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Why a Permanent Shroud Exhibit in Washington, D.C.

The Shroud of Turin is the most studied artifact in history.

According to the United States National Institute of Standards and Technology, the Shroud is the most studied artifact in history. However, the Shroud stymies scientists of every nationality and discipline with its lack of natural explanation about how and why the image of a crucified man was formed on the cloth. This mystery explains why Christians, Jews, Muslims, and Atheists have all found a compelling attraction to the Shroud of Turin.  The cloth clearly shows the specific marks of torment endured by a crucified man as recorded in the New Testament, and the bloodstains exactly match the referenced injuries.

The Objective of the National Shroud of Turin Exhibit

The National Shroud of Turin Exhibit is for believers and doubters alike. All are welcome to contemplate the Shroud as a mysterious intersection of faith, history, and science. 

For centuries millions of people around the globe have believed that the mysterious linen Shroud could be the authentic burial cloth of Jesus of Nazareth. Furthermore, modern science and technology have revealed many secrets that were hidden in the Shroud since its formation. This physical proof for the modern age can be probed and examined by guests of the interactive National Shroud of Turin exhibit.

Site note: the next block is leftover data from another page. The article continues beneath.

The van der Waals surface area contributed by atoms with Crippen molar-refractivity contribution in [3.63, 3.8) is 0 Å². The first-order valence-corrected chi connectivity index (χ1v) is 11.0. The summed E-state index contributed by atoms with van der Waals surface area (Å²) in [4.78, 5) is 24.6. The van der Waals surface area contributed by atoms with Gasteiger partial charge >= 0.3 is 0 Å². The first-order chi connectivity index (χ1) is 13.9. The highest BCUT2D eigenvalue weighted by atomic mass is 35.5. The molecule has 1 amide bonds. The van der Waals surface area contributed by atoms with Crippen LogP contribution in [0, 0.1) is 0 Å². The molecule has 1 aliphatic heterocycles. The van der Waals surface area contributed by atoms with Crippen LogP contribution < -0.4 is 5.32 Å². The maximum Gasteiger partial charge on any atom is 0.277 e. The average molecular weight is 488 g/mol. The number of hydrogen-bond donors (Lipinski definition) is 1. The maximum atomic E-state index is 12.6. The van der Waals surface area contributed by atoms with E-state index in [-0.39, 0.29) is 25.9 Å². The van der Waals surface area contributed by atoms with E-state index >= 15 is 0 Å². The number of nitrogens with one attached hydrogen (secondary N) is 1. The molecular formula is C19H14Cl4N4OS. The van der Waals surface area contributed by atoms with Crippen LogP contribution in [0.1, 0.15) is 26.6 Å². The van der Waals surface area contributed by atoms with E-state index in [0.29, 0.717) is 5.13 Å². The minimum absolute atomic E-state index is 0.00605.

Visitors are encouraged to draw their own conclusions about the cloth with its enigmatic image. Everyone is invited to answer the question that Jesus asked of “Doubting Thomas,” as recorded in John 20:24-29:  “Who do you say that I am?” 

Pope John Paul II called the Shroud “a mirror of the Gospel.” Indeed, as people explore the Shroud’s numerous mysterious properties, they encounter the message at the heart of the Christian faith—the life, suffering, death, and resurrection of Jesus

The frontal image of the Shroud of Turin, as it appears on a photographic negative. The prominent vertical lines are burn marks left by a destuctive fire in 1532.

The front image on the Shroud of Turin as shown in black and white and digitally contrast-enhanced.

Face of the Shroud man, as seen by the naked eye, and with the photo-negative (positive) image discovered in 1898 when the Shroud was photographed for the first time.